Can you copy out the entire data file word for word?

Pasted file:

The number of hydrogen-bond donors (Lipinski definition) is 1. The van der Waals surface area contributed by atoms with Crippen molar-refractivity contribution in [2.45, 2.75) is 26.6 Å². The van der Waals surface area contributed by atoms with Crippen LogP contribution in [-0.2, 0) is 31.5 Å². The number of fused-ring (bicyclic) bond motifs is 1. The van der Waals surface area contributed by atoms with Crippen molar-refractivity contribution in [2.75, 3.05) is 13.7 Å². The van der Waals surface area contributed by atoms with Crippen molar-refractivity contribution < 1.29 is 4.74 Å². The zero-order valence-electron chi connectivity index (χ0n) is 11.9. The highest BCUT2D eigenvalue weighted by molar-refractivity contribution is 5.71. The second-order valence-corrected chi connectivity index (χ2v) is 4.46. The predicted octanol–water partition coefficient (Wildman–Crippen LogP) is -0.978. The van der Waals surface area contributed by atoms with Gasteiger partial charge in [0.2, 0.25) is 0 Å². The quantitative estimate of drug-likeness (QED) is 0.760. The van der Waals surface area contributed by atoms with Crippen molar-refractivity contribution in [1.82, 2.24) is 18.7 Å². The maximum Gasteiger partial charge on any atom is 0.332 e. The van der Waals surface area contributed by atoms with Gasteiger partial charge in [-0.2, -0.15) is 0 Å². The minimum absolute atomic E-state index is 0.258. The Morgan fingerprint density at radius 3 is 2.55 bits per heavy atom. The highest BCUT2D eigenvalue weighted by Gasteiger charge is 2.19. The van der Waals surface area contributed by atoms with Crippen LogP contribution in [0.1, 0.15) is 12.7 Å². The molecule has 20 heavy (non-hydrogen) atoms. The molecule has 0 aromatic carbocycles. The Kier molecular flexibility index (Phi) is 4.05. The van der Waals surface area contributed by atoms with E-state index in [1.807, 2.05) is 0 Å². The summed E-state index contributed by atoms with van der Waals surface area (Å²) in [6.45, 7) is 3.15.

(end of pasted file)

The number of hydrogen-bond donors (Lipinski definition) is 1. The van der Waals surface area contributed by atoms with Crippen molar-refractivity contribution in [2.45, 2.75) is 26.6 Å². The van der Waals surface area contributed by atoms with Crippen LogP contribution in [-0.2, 0) is 31.5 Å². The number of fused-ring (bicyclic) bond motifs is 1. The van der Waals surface area contributed by atoms with Crippen molar-refractivity contribution in [2.75, 3.05) is 13.7 Å². The van der Waals surface area contributed by atoms with Crippen molar-refractivity contribution < 1.29 is 4.74 Å². The zero-order valence-electron chi connectivity index (χ0n) is 11.9. The highest BCUT2D eigenvalue weighted by molar-refractivity contribution is 5.71. The second-order valence-corrected chi connectivity index (χ2v) is 4.46. The predicted octanol–water partition coefficient (Wildman–Crippen LogP) is -0.978. The van der Waals surface area contributed by atoms with Gasteiger partial charge in [0.2, 0.25) is 0 Å². The quantitative estimate of drug-likeness (QED) is 0.760. The van der Waals surface area contributed by atoms with Crippen molar-refractivity contribution in [1.82, 2.24) is 18.7 Å². The maximum Gasteiger partial charge on any atom is 0.332 e. The van der Waals surface area contributed by atoms with Gasteiger partial charge in [-0.2, -0.15) is 0 Å². The minimum absolute atomic E-state index is 0.258. The Morgan fingerprint density at radius 3 is 2.55 bits per heavy atom. The highest BCUT2D eigenvalue weighted by Gasteiger charge is 2.19. The van der Waals surface area contributed by atoms with Crippen LogP contribution in [0.1, 0.15) is 12.7 Å². The molecule has 20 heavy (non-hydrogen) atoms. The molecule has 0 aromatic carbocycles. The Kier molecular flexibility index (Phi) is 4.05. The van der Waals surface area contributed by atoms with E-state index in [1.807, 2.05) is 0 Å². The summed E-state index contributed by atoms with van der Waals surface area (Å²) in [6.45, 7) is 3.15.